How many samples are needed to reconstruct a sparse signal?

Well, there are many, many results around some of which you probably know (at least if you are following this blog or this one). Today I write about a neat result which I found quite some time ago on reconstruction of nonnegative sparse signals from a semi-continuous perspective.

1. From discrete sparse reconstruction/compressed sensing to semi-continuous

The basic sparse reconstruction problem asks the following: Say we have a vector {x\in{\mathbb R}^m} which only has {s<m} non-zero entries and a fat matrix {A\in{\mathbb R}^{n\times m}} (i.e. {n>m}) and consider that we are given measurements {b=Ax}. Of course, the system {Ax=b} is underdetermined. However, we may add a little more prior knowledge on the solution and ask: Is is possible to reconstruct {x} from {b} if we know that the vector {x} is sparse? If yes: How? Under what conditions on {m}, {s}, {n} and {A}? This question created the expanding universe of compressed sensing recently (and this universe is expanding so fast that for sure there has to be some dark energy in it). As a matter of fact, a powerful method to obtain sparse solutions to underdetermined systems is {\ell^1}-minimization a.k.a. Basis Pursuit on which I blogged recently: Solve

\displaystyle  \min_x \|x\|_1\ \text{s.t.}\ Ax=b

and the important ingredient here is the {\ell^1}-norm of the vector in the objective function.

In this post I’ll formulate semi-continuous sparse reconstruction. We move from an {m}-vector {x} to a finite signed measure {\mu} on a closed interval (which we assume to be {I=[-1,1]} for simplicty). We may embed the {m}-vectors into the space of finite signed measures by choosing {m} points {t_i}, {i=1,\dots, m} from the interval {I} and build {\mu = \sum_{i=1}^m x_i \delta_{t_i}} with the point-masses (or Dirac measures) {\delta_{t_i}}. To a be a bit more precise, we speak about the space {\mathfrak{M}} of Radon measures on {I}, which are defined on the Borel {\sigma}-algebra of {I} and are finite. Radon measures are not very scary objects and an intuitive way to think of them is to use Riesz representation: Every Radon measure arises as a continuous linear functional on a space of continuous functions, namely the space {C_0(I)} which is the closure of the continuous functions with compact support in {{]{-1,1}[}} with respect to the supremum norm. Hence, Radon measures work on these functions as {\int_I fd\mu}. It is also natural to speak of the support {\text{supp}(\mu)} of a Radon measure {\mu} and it holds for any continuous function {f} that

\displaystyle  \int_I f d\mu = \int_{\text{supp}(\mu)}f d\mu.

An important tool for Radon measures is the Hahn-Jordan decomposition which decomposes {\mu} into a positive part {\mu^+} and a negative part {\mu^-}, i.e. {\mu^+} and {\mu^-} are non-negative and {\mu = \mu^+-\mu^-}. Finally the variation of a measure, which is

\displaystyle  \|\mu\| = \mu^+(I) + \mu^-(I)

provides a norm on the space of Radon measures.

Example 1 For the measure {\mu = \sum_{i=1}^m x_i \delta_{t_i}} one readily calculates that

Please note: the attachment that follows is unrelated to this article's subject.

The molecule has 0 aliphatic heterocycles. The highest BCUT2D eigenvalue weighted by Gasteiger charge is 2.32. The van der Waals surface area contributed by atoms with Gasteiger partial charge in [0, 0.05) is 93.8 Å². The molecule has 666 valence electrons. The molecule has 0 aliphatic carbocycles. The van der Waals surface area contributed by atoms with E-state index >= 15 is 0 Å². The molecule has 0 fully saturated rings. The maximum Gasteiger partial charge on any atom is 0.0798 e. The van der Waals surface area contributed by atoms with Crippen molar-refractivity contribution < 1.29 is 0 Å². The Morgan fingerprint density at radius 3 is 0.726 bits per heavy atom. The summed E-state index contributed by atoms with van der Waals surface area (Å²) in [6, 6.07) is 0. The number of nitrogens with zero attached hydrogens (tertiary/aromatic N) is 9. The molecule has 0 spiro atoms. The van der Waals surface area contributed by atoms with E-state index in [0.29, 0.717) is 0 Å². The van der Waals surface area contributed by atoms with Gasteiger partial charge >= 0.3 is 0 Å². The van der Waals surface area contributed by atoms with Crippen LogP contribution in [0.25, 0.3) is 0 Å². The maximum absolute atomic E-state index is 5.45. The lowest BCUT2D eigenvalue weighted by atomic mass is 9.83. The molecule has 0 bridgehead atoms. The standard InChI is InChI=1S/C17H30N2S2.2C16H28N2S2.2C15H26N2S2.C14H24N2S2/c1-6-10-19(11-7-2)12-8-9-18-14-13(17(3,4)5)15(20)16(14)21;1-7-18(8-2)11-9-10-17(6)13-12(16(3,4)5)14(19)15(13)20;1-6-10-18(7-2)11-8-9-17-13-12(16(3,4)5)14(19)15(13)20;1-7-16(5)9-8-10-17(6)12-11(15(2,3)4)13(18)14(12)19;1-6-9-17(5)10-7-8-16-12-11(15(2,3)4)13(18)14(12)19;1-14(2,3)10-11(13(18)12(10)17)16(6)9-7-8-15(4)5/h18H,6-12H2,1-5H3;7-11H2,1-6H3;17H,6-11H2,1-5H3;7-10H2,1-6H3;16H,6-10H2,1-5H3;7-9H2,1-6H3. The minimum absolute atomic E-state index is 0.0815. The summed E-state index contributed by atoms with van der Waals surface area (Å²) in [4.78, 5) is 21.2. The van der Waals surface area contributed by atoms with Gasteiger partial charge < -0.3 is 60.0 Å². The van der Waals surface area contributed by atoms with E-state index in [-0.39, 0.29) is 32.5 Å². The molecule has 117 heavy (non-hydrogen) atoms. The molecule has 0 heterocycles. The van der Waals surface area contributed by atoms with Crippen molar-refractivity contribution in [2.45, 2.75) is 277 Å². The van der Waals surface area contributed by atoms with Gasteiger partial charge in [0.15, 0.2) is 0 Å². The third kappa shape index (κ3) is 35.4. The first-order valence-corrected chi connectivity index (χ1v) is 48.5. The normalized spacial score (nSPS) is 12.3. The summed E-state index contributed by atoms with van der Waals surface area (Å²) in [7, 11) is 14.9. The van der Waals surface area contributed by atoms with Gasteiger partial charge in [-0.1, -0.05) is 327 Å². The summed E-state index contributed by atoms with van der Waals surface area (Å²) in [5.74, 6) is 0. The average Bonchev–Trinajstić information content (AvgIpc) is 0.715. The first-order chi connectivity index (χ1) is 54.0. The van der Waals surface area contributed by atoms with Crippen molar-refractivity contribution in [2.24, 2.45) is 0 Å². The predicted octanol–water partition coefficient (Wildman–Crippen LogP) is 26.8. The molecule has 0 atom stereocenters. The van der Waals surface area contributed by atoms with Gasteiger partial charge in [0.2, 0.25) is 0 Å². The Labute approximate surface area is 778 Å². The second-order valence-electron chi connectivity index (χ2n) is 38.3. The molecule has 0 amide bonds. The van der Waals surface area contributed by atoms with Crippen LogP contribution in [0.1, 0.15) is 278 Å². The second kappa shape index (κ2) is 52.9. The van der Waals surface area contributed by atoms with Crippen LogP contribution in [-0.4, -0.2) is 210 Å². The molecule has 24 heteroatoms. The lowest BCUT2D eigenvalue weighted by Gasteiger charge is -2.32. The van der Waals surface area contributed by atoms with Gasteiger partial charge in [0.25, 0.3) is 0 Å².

\displaystyle  \mu^+ = \sum_i \max(0,x_i)\delta_{t_i},\quad \mu^- = \sum_i \max(0,-x_i)\delta_{t_i}

and hence

\displaystyle  \|\mu\| = \sum_i |x_i| = \|x\|_1.

In this sense, the space of Radon measures provides a generalization of {\ell^1}.

We may sample a Radon measure {\mu} with {n+1} linear functionals and these can be encoded by {n+1} continuous functions {u_0,\dots,u_n} as

\displaystyle  b_k = \int_I u_k d\mu.

This sampling gives a bounded linear operator {K:\mathfrak{M}\rightarrow {\mathbb R}^{n+1}}. The generalization of Basis Pursuit is then given by

\displaystyle  \min_{\mu\in\mathfrak{M}} \|\mu\|\ \text{s.t.}\ K\mu = b.

This was introduced and called “Support Pursuit” in the preprint Exact Reconstruction using Support Pursuit by Yohann de Castro and Frabrice Gamboa.

More on the motivation and the use of Radon measures for sparsity can be found in Inverse problems in spaces of measures by Kristian Bredies and Hanna Pikkarainen.

2. Exact reconstruction of sparse nonnegative Radon measures

Before I talk about the results we may count the degrees of freedom a sparse Radon measure has: If {\mu = \sum_{i=1}^s x_i \delta_{t_i}} with some {s} than {\mu} is defined by the {s} weights {x_i} and the {s} positions {t_i}. Hence, we expect that at least {2s} linear measurements should be necessary to reconstruct {\mu}. Surprisingly, this is almost enough if we know that the measure is nonnegative! We only need one more measurement, that is {2s+1} and moreover, we can take fairly simple measurements, namely the monomials: {u_i(t) = t^i} {i=0,\dots, n} (with the convention that {u_0(t)\equiv 1}). This is shown in the following theorem by de Castro and Gamboa.

Theorem 1 Let {\mu = \sum_{i=1}^s x_i\delta_{t_i}} with {x_i\geq 0}, {n=2s} and let {u_i}, {i=0,\dots n} be the monomials as above. Define {b_i = \int_I u_i(t)d\mu}. Then {\mu} is the unique solution of the support pursuit problem, that is of

\displaystyle  \min \|\nu\|\ \text{s.t.}\ K\nu = b.\qquad \textup{(SP)}

Proof: The following polynomial will be of importance: For a constant {c>0} define

\displaystyle  P(t) = 1 - c \prod_{i=1}^s (t-t_i)^2.

The following properties of {P} will be used:

  1. {P(t_i) = 1} for {i=1,\dots,s}